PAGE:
Tuesday, May 31, 2011
Cookies and Cream Cheesecake Cupcakes
42 Oreos, 30 left whole, and 12 coarsely chopped
2 pounds cream cheese, room temperature
1 cup sugar
1 tsp vanilla extract
4 large eggs, room temperature, lightly beaten
1 cup sour cream
Pinch of salt
Preheat oven to 275 degrees. Line standard muffin tins with paper liners. Place 1 whole cookie in the bottom of each lined cup. With an electric mixer on medium high speed, beat cream cheese until smooth, scraping down sides of bowl as needed. Gradually add sugar, and beat until combined. Beat in vanilla. Drizzle in eggs, a bit at a time, beating to combine and scraping down the sides of the bowl as needed. Beat in sour cream and salt. Stir in chopped cookies by hand. Divide batter evenly among cookie-lined cups, filling each almost to the top. Bake, rotating pan halfway through, until filling is set, about 22 minutes. Transfer to wire racks to cool completely. Refrigerate at least 4 hours (or up to overnight). Remove from tins just before serving. Makes 30 cupcakes.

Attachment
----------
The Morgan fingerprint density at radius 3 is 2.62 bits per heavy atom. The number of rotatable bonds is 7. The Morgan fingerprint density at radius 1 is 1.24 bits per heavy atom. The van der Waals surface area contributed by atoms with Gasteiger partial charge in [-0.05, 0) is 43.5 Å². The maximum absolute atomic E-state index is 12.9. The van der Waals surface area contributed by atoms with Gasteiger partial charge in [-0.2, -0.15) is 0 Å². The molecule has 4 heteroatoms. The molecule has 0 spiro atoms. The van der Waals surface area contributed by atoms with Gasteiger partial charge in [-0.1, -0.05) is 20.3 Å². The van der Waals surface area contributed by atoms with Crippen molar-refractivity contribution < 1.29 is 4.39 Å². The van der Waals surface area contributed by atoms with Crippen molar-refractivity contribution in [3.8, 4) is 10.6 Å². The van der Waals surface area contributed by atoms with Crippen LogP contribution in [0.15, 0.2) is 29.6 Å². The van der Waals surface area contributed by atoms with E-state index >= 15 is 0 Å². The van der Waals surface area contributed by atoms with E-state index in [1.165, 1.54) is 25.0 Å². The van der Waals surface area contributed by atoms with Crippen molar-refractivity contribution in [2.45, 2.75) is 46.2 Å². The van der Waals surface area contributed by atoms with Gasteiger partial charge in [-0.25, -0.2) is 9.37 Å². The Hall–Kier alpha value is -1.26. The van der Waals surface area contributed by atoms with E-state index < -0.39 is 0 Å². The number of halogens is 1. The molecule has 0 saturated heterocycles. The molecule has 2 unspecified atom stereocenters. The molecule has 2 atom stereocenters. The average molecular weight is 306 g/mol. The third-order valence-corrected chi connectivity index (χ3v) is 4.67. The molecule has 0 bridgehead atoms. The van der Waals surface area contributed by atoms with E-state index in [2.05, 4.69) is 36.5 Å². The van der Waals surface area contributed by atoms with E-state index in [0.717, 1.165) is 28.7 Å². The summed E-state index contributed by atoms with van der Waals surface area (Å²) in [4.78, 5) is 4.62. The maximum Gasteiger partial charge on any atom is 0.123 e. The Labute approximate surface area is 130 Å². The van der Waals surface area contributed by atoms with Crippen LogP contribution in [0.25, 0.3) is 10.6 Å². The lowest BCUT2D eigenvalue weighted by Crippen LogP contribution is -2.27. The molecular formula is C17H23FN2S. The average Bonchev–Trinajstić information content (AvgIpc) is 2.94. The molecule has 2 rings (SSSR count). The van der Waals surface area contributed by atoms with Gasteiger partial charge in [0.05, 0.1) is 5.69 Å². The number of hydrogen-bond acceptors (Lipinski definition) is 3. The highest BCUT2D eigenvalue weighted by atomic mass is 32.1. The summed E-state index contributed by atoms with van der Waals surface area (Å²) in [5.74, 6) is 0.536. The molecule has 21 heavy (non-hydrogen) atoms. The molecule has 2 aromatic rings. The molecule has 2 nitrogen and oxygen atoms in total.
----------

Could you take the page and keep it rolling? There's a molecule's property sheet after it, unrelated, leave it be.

Friday, May 27, 2011
Chocolate Caramel Bars
1 1/2 cups flour
1 1/2 cups oats
1/4 teaspoon salt
1/2 teaspoon baking soda
1 1/2 cups packed brown sugar
1 cup plus 2 tablespoons butter, melted
1 (14 oz.) bag caramels
1/2 cup whipping cream
1 (12 oz.) package milk chocolate chips
In a large bowl combine first 6 ingredients to form a crumbly mixture. Unwrap caramel (let kids help, Palmer loved this step!). Melt caramels and whipping cream in a saucepan over low heat. Sprinkle half of crumbly mixture into a greased 9 x 13 pan. Press to pan lightly. Bake at 350 degrees for 10-15 minutes. Sprinkle chocolate chips over baked mixture and top with melted caramel mixture. Bake at 350 degrees for 15 minutes. Make a day ahead or several hours ahead to allow time for caramel to set.
Wednesday, May 25, 2011
Churn Dash Quilting Block
Curtains for Our Bedroom
Pajama Pants for Palmer
Flowered hairpiece made for London's Tea Party
Wednesday, May 18, 2011